It’s 2024. The awards season that got rolling back in August and September is in its final two months. By this point, we should know quite a bit.
We know, for instance, that Golden Globe voters loved “Oppenheimer” and “Poor Things.” That New York Film Critics Circle flipped for “Killers of the Flower Moon.” That their Los Angeles counterparts went for “The Zone of Interest.” That the National Society of Film Critics swooned for “Past Lives.”
We’ve heard from the National Board of Review (more “Killers”), the Gotham Awards (more “Past Lives”), from groups giving acting awards to Sandra Hüller, Andrew Scott, Emma Stone, Lily Gladstone, Charles Melton, Cillian Murphy and, again and again, to Da’Vine Joy Randolph.
We know what critics think, what journalists think, what academics think.
But one huge piece of information is missing, because we don’t know what the industry thinks. Aside from the hints dropped by shortlists in 10 specific categories back in December, we don’t know what the Academy thinks.
We’re at the same point we were in 2022, when “The Power of the Dog” was winning everything and nobody was taking the little Sundance movie called “CODA” seriously as a Best Picture contender. Or the point we were in 2011, when “The Social Network” was sweeping the critics awards, the Golden Globes and the Critics Choice Awards before the tide turned in favor of “The King’s Speech” at the Producers Guild Awards on Jan. 22.
So, yes, the five “Oppenheimer” awards at the Golden Globes are a lot. But no, they won’t lock in its status as an Oscar Best Picture frontrunner unless we get some confirmation from voters who make movies for a living.
Everything we’ve learned so far might be accurate, because the critics and the industry do often agree on quality. But it might also be misleading, causing us to overestimate the Oscar chances of some movies and underestimate others.
Remember: In the seven years since 2016, when the Academy began to transform its membership to become more diverse and more international, the Golden Globe Award for dramatic motion picture has accurately predicted the Oscar Best Picture winner only twice. The Globe for comedy has predicted it once. The National Board of Review has agreed with the Academy once. The Los Angeles Film Critics Association, the National Society of Film Critics and the Critics Choice Awards have done it three times, a success rate of slightly over 40%. And the New York Film Critics Circle hasn’t agreed once in that stretch.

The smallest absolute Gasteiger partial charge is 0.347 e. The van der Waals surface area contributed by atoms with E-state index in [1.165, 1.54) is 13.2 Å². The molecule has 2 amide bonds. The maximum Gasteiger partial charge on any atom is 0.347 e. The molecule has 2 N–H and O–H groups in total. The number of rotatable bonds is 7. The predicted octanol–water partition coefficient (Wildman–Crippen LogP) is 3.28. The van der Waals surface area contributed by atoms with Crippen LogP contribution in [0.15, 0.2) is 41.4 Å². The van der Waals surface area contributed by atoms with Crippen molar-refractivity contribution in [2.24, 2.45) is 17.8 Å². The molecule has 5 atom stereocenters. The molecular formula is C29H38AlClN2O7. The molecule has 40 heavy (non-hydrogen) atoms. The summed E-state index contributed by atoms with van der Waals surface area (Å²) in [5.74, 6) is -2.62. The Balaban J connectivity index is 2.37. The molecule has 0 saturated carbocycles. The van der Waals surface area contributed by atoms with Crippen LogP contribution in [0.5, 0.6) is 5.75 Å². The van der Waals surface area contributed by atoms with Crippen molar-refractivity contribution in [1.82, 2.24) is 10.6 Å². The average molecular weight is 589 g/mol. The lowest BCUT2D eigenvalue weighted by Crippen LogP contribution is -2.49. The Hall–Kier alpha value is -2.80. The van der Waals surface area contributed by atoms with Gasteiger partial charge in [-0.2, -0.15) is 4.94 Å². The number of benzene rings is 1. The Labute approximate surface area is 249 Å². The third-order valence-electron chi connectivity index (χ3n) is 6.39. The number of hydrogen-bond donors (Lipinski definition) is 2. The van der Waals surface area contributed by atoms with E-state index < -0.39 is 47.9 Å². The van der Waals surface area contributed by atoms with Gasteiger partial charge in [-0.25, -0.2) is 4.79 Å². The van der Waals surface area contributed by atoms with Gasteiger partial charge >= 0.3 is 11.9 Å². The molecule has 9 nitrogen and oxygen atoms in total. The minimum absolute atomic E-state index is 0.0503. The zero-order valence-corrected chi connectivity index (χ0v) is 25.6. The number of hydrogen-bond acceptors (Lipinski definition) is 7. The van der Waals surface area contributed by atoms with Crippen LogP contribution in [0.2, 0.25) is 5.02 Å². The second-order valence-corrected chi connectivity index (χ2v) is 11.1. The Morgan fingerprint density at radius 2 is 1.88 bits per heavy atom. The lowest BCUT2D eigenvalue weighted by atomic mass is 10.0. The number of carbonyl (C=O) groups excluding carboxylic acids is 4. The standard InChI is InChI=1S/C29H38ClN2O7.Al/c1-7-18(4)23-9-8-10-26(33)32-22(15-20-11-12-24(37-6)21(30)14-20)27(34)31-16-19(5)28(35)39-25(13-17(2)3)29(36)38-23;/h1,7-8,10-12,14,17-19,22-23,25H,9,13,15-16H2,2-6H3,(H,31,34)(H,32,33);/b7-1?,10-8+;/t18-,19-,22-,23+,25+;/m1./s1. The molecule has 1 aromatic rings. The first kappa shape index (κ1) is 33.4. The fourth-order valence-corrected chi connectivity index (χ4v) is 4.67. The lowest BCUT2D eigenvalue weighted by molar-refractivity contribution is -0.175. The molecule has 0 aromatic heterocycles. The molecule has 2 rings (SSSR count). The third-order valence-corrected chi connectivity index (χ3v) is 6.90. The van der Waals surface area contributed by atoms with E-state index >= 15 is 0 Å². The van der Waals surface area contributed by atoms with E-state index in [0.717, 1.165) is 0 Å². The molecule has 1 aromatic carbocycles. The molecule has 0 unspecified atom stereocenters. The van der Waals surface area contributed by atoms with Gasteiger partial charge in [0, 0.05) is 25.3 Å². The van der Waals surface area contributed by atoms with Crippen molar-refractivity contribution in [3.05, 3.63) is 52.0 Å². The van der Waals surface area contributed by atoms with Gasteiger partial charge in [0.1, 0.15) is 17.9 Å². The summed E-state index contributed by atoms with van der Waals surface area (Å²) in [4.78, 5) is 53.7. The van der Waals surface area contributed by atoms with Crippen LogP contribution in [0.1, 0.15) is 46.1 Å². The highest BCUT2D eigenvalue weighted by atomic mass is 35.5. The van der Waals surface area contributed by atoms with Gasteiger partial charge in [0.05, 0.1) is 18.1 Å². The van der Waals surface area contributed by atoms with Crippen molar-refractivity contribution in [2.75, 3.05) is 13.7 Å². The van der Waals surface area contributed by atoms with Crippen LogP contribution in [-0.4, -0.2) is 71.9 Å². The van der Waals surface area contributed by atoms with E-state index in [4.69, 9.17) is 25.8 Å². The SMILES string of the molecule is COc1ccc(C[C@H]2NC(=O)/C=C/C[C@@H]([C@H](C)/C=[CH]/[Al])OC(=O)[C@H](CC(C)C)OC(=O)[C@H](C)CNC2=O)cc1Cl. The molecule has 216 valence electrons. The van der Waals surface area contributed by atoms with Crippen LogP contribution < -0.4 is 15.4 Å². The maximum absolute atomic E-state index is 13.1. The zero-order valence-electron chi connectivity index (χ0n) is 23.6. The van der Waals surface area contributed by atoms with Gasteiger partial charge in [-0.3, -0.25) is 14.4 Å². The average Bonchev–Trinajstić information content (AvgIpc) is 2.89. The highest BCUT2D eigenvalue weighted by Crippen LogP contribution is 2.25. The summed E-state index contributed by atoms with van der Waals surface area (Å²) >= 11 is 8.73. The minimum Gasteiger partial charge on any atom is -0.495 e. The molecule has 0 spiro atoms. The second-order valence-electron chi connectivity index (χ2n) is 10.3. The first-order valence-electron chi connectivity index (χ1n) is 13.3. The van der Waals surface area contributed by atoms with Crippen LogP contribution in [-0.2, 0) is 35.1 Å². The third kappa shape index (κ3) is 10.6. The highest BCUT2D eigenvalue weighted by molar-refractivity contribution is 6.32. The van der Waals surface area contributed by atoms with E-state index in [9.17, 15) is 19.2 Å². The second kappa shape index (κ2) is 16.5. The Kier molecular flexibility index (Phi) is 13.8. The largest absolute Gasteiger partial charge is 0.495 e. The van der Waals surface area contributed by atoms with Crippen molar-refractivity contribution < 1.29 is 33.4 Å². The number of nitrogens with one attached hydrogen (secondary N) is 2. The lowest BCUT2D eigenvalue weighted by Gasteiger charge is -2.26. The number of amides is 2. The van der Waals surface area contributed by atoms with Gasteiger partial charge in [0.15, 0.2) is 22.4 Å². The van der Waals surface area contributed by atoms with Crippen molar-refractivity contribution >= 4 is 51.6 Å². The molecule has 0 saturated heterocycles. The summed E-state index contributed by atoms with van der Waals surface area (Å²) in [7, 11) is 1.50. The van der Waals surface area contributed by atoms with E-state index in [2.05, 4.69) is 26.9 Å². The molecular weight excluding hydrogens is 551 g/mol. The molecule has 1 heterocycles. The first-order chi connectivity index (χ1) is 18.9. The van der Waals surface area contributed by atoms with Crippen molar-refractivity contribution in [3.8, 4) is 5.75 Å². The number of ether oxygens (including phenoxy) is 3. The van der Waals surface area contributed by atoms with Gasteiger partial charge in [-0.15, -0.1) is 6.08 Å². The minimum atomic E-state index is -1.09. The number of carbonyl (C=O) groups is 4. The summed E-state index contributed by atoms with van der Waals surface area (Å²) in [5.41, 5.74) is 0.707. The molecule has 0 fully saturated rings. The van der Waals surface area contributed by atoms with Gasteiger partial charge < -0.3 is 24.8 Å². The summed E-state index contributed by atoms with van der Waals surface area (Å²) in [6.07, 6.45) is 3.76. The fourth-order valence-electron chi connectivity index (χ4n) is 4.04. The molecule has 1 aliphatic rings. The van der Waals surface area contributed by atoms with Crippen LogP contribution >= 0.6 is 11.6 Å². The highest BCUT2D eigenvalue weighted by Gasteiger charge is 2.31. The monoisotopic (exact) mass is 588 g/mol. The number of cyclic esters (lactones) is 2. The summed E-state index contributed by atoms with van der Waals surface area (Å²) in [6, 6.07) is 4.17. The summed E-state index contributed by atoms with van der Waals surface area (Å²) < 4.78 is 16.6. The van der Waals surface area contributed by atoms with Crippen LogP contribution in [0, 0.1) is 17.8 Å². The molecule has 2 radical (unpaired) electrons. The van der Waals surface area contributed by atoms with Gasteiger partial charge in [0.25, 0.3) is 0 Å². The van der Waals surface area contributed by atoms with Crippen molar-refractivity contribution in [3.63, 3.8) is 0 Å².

We’ll get the first real hints of how the industry thinks on Wednesday when the Screen Actors Guild becomes the first of the major Hollywood guilds to announces its nominations – but it’s worth noting that SAG Awards nominations are made by a randomly selected group of slightly more than 2,000 members, who have in the past given the coveted ensemble nomination to films like “Babylon” and “House of Gucci,” which did not do especially well with other groups.
Wednesday will also bring the Directors Guild Awards nominations, another major clue (almost everybody in the Academy’s directors branch is also in the DGA), and Friday will bring the Producers Guild Awards nominations, another valuable precursor. By the time the week comes to an end, we’ll also have heard from the members of the Costume Designers Guild, the Motion Picture Sound Editors, the Cinema Audio Society, the Art Directors Guild, the American Society of Cinematographers and the International Animated Film Association, ASIFA-Hollywood.
At that point, it will be accurate to say that we know quite a bit. And then over the weekend, we’ll get the Critics Choice Awards, an occasionally reliable Oscar barometer that is nonetheless the result of ballots cast by journalists rather than industry folks.
So keeping in mind that we might not know as much as we think we know, how does the Best Picture race look as we head toward the start of Oscar nomination voting on Jan. 11?
It has “Oppenheimer” as a sensible frontrunner, albeit with the huge caveat that the big movies that often seem to be sensible frontrunners haven’t usually won in recent years — and the counter-caveat that there’s not a clear choice for the position of sneaky little movie that will beat the favorite.
At any rate, it would be astonishing if “Oppenheimer,” “Killers of the Flower Moon,” “Barbie,” “Maestro,” “Poor Things” and “The Holdovers” didn’t make the Academy’s Top 10. “American Fiction” seems increasingly secure, and “Past Lives” is beloved by almost everyone who sees it, with its NSFC win perhaps prompting a few more Oscar voters to see it.
That leaves two slots that in the past might have gone to the likes of “May December,” “The Color Purple,” “Ferrari” or “Napoleon” — but with the Academy growing increasingly international over the past eight years, non-English films have found their way into the Best Picture lineup for the last five years in a row. And this year, a pair of Cannes Film Festival entries, Justine Triet’s Palme d’Or winner “Anatomy of a Fall” and Jonathan Glazer’s Grand Prix recipient “The Zone of Interest,” seem poised to make the cut with Oscar voters.
Or do they? It’s time to speak up and give us some real evidence, industry voters.